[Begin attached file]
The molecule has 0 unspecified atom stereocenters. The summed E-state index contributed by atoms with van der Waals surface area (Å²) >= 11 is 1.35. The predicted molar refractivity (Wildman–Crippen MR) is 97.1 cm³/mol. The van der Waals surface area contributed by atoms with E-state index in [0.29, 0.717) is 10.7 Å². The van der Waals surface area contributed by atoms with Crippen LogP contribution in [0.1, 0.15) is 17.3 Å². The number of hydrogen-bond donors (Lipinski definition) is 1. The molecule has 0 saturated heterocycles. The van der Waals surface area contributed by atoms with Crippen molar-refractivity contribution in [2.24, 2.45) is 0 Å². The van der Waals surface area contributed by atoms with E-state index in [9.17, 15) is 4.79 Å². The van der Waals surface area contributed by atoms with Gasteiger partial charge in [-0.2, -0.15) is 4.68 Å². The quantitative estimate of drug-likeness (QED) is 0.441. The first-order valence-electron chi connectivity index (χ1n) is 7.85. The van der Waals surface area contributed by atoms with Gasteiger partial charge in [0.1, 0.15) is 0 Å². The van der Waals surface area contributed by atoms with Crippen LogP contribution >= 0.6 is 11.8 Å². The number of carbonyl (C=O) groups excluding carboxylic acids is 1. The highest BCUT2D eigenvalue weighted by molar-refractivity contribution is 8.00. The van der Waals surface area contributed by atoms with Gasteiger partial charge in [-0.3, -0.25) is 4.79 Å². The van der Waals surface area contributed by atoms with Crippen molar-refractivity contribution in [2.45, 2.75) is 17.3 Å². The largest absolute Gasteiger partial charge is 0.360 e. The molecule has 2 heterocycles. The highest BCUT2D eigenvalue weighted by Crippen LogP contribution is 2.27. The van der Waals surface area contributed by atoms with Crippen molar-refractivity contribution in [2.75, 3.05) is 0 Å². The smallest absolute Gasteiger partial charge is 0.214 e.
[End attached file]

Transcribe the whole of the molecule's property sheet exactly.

The molecule has 0 unspecified atom stereocenters. The summed E-state index contributed by atoms with van der Waals surface area (Å²) >= 11 is 1.35. The predicted molar refractivity (Wildman–Crippen MR) is 97.1 cm³/mol. The van der Waals surface area contributed by atoms with E-state index in [0.29, 0.717) is 10.7 Å². The van der Waals surface area contributed by atoms with Crippen LogP contribution in [0.1, 0.15) is 17.3 Å². The number of hydrogen-bond donors (Lipinski definition) is 1. The molecule has 0 saturated heterocycles. The van der Waals surface area contributed by atoms with Crippen molar-refractivity contribution in [2.24, 2.45) is 0 Å². The van der Waals surface area contributed by atoms with E-state index in [9.17, 15) is 4.79 Å². The van der Waals surface area contributed by atoms with Gasteiger partial charge in [-0.2, -0.15) is 4.68 Å². The quantitative estimate of drug-likeness (QED) is 0.441. The first-order valence-electron chi connectivity index (χ1n) is 7.85. The van der Waals surface area contributed by atoms with Gasteiger partial charge in [0.1, 0.15) is 0 Å². The van der Waals surface area contributed by atoms with Crippen LogP contribution >= 0.6 is 11.8 Å². The number of carbonyl (C=O) groups excluding carboxylic acids is 1. The highest BCUT2D eigenvalue weighted by molar-refractivity contribution is 8.00. The van der Waals surface area contributed by atoms with Gasteiger partial charge in [-0.3, -0.25) is 4.79 Å². The van der Waals surface area contributed by atoms with Crippen molar-refractivity contribution in [2.45, 2.75) is 17.3 Å². The largest absolute Gasteiger partial charge is 0.360 e. The molecule has 2 heterocycles. The highest BCUT2D eigenvalue weighted by Crippen LogP contribution is 2.27. The van der Waals surface area contributed by atoms with Crippen molar-refractivity contribution in [2.75, 3.05) is 0 Å². The smallest absolute Gasteiger partial charge is 0.214 e.